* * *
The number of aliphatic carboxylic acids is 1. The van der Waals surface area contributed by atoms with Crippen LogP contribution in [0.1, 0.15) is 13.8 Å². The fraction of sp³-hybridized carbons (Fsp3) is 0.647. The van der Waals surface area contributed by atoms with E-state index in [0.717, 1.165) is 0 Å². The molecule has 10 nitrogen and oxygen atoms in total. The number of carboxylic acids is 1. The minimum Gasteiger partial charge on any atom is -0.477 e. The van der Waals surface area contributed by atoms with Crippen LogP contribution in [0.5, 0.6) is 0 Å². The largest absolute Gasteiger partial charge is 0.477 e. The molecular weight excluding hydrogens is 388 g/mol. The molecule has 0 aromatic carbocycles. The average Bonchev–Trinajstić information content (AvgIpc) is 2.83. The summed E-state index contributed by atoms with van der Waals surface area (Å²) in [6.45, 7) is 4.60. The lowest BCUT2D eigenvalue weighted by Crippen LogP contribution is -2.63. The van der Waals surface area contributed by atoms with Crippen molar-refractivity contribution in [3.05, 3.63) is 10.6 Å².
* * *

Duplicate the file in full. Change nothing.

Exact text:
The number of aliphatic carboxylic acids is 1. The van der Waals surface area contributed by atoms with Crippen LogP contribution in [0.1, 0.15) is 13.8 Å². The fraction of sp³-hybridized carbons (Fsp3) is 0.647. The van der Waals surface area contributed by atoms with E-state index in [0.717, 1.165) is 0 Å². The molecule has 10 nitrogen and oxygen atoms in total. The number of carboxylic acids is 1. The minimum Gasteiger partial charge on any atom is -0.477 e. The van der Waals surface area contributed by atoms with Crippen LogP contribution in [0.5, 0.6) is 0 Å². The largest absolute Gasteiger partial charge is 0.477 e. The molecular weight excluding hydrogens is 388 g/mol. The molecule has 0 aromatic carbocycles. The average Bonchev–Trinajstić information content (AvgIpc) is 2.83. The summed E-state index contributed by atoms with van der Waals surface area (Å²) in [6.45, 7) is 4.60. The lowest BCUT2D eigenvalue weighted by Crippen LogP contribution is -2.63. The van der Waals surface area contributed by atoms with Crippen molar-refractivity contribution in [3.05, 3.63) is 10.6 Å².